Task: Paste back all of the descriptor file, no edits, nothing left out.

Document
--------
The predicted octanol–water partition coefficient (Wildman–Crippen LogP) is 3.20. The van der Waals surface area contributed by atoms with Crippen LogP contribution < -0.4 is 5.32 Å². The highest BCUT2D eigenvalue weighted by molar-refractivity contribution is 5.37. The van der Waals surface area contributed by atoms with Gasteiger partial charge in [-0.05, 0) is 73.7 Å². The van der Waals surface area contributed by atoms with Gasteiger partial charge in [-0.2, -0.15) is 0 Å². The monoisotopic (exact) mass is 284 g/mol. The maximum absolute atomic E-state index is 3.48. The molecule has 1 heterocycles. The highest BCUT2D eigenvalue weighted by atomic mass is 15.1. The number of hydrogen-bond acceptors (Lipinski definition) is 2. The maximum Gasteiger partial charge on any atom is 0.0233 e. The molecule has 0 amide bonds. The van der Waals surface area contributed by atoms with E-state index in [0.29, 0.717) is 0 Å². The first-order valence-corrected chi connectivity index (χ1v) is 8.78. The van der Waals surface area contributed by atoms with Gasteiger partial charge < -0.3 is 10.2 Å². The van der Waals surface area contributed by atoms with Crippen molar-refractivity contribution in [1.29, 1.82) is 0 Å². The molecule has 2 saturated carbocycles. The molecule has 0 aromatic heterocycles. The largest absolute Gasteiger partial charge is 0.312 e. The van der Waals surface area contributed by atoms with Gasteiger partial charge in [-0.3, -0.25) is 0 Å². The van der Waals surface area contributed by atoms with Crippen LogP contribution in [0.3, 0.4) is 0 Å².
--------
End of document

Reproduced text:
The predicted octanol–water partition coefficient (Wildman–Crippen LogP) is 3.20. The van der Waals surface area contributed by atoms with Crippen LogP contribution < -0.4 is 5.32 Å². The highest BCUT2D eigenvalue weighted by molar-refractivity contribution is 5.37. The van der Waals surface area contributed by atoms with Gasteiger partial charge in [-0.05, 0) is 73.7 Å². The van der Waals surface area contributed by atoms with Gasteiger partial charge in [-0.2, -0.15) is 0 Å². The monoisotopic (exact) mass is 284 g/mol. The maximum absolute atomic E-state index is 3.48. The molecule has 1 heterocycles. The highest BCUT2D eigenvalue weighted by atomic mass is 15.1. The number of hydrogen-bond acceptors (Lipinski definition) is 2. The maximum Gasteiger partial charge on any atom is 0.0233 e. The molecule has 0 amide bonds. The van der Waals surface area contributed by atoms with E-state index in [0.29, 0.717) is 0 Å². The first-order valence-corrected chi connectivity index (χ1v) is 8.78. The van der Waals surface area contributed by atoms with Gasteiger partial charge < -0.3 is 10.2 Å². The van der Waals surface area contributed by atoms with Crippen molar-refractivity contribution in [1.29, 1.82) is 0 Å². The molecule has 2 saturated carbocycles. The molecule has 0 aromatic heterocycles. The largest absolute Gasteiger partial charge is 0.312 e. The van der Waals surface area contributed by atoms with Gasteiger partial charge in [-0.3, -0.25) is 0 Å². The van der Waals surface area contributed by atoms with Crippen LogP contribution in [0.3, 0.4) is 0 Å².